America's most admired companies (cont.)
Perseverance prevails. That's the moral of Toyota's story, which has been astonishing. You may recall that 25 years ago, it was just one of a herd of Asian interlopers selling fuel-efficient econoboxes, and Detroit snickered at the notion that Americans would ever want to buy many of them. As everyone now knows, that crystal ball was cloudy: Toyota's Camry has been the bestselling car in the U.S. since 2002, and the Lexus LS 430 has been the leading luxury-car brand for seven straight years. The company's long-term strategy is as green as anyone's. Sales of the Prius, which runs on a gas-electric hybrid engine, passed 100,000 units in 2006. The Prius is today as de rigueur in Hollywood as the hydrocarbon-swilling Hummer used to be. (Read more on the company that has become America's best automaker.)
For sheer adaptability over time, GE is hard to beat. Of the 12 companies Charles Dow chose to make up his original Dow Jones industrial average in 1896, GE is the only one still in the index. In the year of our first corporate-reputation survey, Jack Welch stepped into the CEO job, and he quickly set about remaking GE. Under current chief Jeffrey Immelt, the company has been reinventing itself all over again.
John Rice is CEO of the infrastructure division, whose $65 billion in annual revenues from aviation, energy, rail, and water systems makes it the single biggest piece of the company. Says Rice: "Five years ago this business didn't really exist yet." The energy part of it alone has grown almost threefold so far this decade, expanding to include earth-friendly technologies like wind power and remote pollution monitoring.
That's driven by GE's much-publicized "Ecomagination" campaign, which is aimed at supercharging revenues while doubling its $700 million R&D budget to come up with solar-energy hybrid locomotives, lower-emission aircraft engines, more efficient lighting, and ever more sophisticated water-purification systems. Evidently conservation begins at home: GE cut its own energy bills by about $70 million last year, partly by installing new lighting in more than 100 of its plants, and reduced its greenhouse-gas emissions by about 150,000 tons. "If you buy the argument that environmental challenges today require technological solutions, then you need big companies involved that have the resources to invest," says Rice. "And if you can do that and still create value for shareholders, then you have something that's sustainable."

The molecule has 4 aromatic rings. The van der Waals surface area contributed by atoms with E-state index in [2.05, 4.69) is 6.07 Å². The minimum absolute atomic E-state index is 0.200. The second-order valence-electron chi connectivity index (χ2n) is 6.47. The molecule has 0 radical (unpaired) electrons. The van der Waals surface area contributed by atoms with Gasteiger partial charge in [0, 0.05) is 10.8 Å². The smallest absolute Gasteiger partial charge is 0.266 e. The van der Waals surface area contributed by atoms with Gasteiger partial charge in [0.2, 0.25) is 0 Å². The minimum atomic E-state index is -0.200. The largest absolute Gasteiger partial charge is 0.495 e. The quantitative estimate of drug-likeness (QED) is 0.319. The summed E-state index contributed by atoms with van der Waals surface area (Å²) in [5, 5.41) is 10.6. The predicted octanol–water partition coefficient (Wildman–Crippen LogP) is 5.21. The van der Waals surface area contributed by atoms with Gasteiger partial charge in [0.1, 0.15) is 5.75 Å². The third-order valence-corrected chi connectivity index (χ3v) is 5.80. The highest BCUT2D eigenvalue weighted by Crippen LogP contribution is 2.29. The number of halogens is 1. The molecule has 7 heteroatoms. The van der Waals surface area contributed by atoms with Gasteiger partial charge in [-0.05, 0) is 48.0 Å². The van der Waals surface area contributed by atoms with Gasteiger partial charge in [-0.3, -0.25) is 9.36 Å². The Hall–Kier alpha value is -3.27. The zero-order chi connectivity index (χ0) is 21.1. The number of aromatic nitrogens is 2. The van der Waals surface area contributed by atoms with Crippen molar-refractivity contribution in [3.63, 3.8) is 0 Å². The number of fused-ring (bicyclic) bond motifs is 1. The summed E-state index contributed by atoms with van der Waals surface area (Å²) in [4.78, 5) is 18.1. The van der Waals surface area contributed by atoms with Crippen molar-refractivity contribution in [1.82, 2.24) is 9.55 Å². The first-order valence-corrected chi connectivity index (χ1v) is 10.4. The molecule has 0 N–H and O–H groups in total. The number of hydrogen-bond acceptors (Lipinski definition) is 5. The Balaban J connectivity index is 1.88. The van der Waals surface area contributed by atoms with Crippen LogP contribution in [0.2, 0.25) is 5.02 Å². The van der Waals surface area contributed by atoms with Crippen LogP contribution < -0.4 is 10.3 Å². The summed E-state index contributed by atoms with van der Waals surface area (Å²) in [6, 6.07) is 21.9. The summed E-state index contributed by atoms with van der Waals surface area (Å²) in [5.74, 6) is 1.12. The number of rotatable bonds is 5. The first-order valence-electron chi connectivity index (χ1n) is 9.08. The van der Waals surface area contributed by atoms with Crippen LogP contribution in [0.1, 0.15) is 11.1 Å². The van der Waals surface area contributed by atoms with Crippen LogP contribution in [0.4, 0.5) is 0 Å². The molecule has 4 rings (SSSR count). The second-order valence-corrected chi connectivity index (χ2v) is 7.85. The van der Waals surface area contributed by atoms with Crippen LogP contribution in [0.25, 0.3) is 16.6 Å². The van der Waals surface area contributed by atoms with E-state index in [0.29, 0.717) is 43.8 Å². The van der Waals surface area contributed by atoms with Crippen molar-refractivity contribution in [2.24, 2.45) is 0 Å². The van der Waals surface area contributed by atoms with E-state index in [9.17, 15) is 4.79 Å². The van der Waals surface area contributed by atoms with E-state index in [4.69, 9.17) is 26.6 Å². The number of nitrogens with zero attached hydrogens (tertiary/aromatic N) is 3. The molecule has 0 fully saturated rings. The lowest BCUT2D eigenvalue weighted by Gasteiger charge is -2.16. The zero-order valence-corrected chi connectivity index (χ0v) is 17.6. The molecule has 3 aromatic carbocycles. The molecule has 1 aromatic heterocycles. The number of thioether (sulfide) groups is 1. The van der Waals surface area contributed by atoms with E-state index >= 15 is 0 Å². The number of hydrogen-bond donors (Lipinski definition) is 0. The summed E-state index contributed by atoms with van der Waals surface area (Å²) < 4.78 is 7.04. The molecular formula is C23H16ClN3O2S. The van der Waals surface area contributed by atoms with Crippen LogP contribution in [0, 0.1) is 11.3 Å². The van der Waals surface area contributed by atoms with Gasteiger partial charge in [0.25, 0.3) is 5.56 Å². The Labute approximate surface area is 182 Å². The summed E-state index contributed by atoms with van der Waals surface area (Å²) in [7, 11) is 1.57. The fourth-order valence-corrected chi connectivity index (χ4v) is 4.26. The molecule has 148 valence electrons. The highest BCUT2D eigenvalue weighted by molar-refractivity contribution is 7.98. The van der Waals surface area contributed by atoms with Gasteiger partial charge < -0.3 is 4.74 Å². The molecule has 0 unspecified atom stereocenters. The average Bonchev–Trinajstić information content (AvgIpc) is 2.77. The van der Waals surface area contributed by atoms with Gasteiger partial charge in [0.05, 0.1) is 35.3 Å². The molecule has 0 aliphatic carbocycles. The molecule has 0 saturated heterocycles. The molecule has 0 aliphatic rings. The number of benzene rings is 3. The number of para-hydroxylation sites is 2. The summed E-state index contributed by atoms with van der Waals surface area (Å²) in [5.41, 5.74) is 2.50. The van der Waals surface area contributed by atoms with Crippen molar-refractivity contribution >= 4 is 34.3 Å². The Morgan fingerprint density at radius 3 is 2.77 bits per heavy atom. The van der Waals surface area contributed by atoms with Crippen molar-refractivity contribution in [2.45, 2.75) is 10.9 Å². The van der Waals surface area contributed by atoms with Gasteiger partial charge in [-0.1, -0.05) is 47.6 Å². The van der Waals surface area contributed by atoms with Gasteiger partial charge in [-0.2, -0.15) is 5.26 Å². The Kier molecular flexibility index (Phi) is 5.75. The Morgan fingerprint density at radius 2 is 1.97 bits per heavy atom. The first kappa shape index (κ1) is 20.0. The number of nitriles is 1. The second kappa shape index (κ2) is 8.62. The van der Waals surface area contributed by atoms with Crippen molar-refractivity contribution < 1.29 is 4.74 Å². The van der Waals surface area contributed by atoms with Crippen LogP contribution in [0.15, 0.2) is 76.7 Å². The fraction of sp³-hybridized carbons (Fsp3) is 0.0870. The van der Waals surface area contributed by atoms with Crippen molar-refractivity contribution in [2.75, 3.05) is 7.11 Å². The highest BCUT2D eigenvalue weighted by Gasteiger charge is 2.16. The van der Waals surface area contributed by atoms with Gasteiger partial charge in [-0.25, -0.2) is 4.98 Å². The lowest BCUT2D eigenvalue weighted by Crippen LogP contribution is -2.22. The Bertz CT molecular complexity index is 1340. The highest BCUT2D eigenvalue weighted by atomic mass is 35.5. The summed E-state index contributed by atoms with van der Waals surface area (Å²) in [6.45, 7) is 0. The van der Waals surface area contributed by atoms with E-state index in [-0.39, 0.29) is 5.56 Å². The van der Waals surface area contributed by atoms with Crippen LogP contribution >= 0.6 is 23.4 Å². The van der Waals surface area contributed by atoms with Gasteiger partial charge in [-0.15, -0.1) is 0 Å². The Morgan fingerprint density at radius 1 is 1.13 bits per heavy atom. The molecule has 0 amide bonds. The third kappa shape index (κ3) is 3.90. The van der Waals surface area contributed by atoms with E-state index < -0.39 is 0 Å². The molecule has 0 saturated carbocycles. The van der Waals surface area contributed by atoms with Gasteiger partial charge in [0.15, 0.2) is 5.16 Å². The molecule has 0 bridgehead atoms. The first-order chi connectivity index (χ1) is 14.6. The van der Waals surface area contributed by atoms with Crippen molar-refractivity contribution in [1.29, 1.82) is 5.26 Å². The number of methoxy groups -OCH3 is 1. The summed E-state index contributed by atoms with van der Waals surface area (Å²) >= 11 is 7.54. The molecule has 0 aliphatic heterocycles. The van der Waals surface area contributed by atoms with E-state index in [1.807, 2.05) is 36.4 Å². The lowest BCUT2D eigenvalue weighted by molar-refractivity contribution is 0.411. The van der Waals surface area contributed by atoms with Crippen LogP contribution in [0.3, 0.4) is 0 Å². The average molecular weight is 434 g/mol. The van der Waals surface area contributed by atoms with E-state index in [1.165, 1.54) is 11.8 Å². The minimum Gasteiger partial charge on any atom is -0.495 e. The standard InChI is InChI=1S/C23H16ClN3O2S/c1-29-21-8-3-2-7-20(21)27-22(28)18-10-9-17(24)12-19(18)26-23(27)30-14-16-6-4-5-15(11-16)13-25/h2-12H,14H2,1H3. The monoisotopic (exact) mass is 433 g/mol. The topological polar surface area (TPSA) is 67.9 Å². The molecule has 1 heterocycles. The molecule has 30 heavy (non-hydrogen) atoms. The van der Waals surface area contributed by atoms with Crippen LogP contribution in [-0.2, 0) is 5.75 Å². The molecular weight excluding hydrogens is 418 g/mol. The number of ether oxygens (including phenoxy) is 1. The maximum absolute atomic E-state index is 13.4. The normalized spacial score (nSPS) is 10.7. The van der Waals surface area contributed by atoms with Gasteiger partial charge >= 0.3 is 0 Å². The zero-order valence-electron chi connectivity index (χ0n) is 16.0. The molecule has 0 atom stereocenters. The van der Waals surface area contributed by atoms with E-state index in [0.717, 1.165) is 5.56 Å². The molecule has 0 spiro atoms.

Rice joined GE at age 21 in 1978. What's the biggest change he's noticed at the company in the past 25 years? "When I first got here, the idea of ever connecting with senior management - seeing them, talking to them - was very remote," he says. "Now we try hard to be nonbureaucratic and get great ideas from everywhere in the company. We really are a team. This is the ultimate team sport." He adds, "Of course, the challenge is figuring out what you need to do to stay great. A culture that allows that, where learning is encouraged, is the biggest change I've seen."
Rice predicts that in 2007, GE for the first time will get more of its revenues from overseas than from the U.S. As companies stretch their global reach, building on past strengths gets both harder and more essential. "I like to say that the whole world is becoming American," says George Buckley, CEO of 3M (No. 14 on our list). "By that I mean customers everywhere want what Americans have always demanded: They want it all, they want it cheap, and they want it now."
Ed Zore, CEO of Northwestern Mutual, agrees. Talk about adaptable: Despite a couple of decades of relentless deregulation and killer competition in the financial industry, the 150-year-old life and health insurer - which has added wealth management, investment advice, and many other services to its mix - tops its industry as the Most Admired company for the 24th straight year. "The hardest thing is to keep changing your business model without losing your focus on the customer," says Zore. "The world is more complex and fast-moving all the time, and that isn't going away. In another 25 years we'll look back at this moment, right now, and say that these were the good old days." Don't doubt it.